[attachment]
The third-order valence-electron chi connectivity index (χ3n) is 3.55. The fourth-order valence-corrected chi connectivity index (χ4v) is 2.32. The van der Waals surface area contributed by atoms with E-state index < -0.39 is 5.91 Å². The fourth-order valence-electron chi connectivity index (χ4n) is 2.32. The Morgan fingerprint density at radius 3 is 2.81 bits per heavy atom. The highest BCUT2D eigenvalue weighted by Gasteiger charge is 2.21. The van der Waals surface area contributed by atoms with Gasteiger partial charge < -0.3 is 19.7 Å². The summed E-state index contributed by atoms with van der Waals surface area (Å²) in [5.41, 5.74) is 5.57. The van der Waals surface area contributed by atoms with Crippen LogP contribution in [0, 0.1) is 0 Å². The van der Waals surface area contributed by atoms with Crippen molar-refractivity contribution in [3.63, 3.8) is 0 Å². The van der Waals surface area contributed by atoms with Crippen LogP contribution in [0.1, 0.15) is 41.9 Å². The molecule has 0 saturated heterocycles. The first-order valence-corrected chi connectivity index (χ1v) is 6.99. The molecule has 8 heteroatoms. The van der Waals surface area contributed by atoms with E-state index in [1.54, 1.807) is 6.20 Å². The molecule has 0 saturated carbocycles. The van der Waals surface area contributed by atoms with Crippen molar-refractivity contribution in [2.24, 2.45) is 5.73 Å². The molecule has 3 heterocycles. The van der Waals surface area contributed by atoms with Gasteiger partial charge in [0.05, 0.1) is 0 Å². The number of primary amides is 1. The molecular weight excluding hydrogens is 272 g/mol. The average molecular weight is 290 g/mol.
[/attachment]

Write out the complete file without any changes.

The third-order valence-electron chi connectivity index (χ3n) is 3.55. The fourth-order valence-corrected chi connectivity index (χ4v) is 2.32. The van der Waals surface area contributed by atoms with E-state index < -0.39 is 5.91 Å². The fourth-order valence-electron chi connectivity index (χ4n) is 2.32. The Morgan fingerprint density at radius 3 is 2.81 bits per heavy atom. The highest BCUT2D eigenvalue weighted by Gasteiger charge is 2.21. The van der Waals surface area contributed by atoms with Gasteiger partial charge < -0.3 is 19.7 Å². The summed E-state index contributed by atoms with van der Waals surface area (Å²) in [5.41, 5.74) is 5.57. The van der Waals surface area contributed by atoms with Crippen LogP contribution in [0, 0.1) is 0 Å². The van der Waals surface area contributed by atoms with Crippen molar-refractivity contribution in [3.63, 3.8) is 0 Å². The van der Waals surface area contributed by atoms with Crippen LogP contribution in [0.1, 0.15) is 41.9 Å². The molecule has 0 saturated heterocycles. The first-order valence-corrected chi connectivity index (χ1v) is 6.99. The molecule has 8 heteroatoms. The van der Waals surface area contributed by atoms with E-state index in [1.54, 1.807) is 6.20 Å². The molecule has 0 saturated carbocycles. The van der Waals surface area contributed by atoms with Crippen molar-refractivity contribution in [2.24, 2.45) is 5.73 Å². The molecule has 3 heterocycles. The van der Waals surface area contributed by atoms with Gasteiger partial charge in [0.05, 0.1) is 0 Å². The number of primary amides is 1. The molecular weight excluding hydrogens is 272 g/mol. The average molecular weight is 290 g/mol.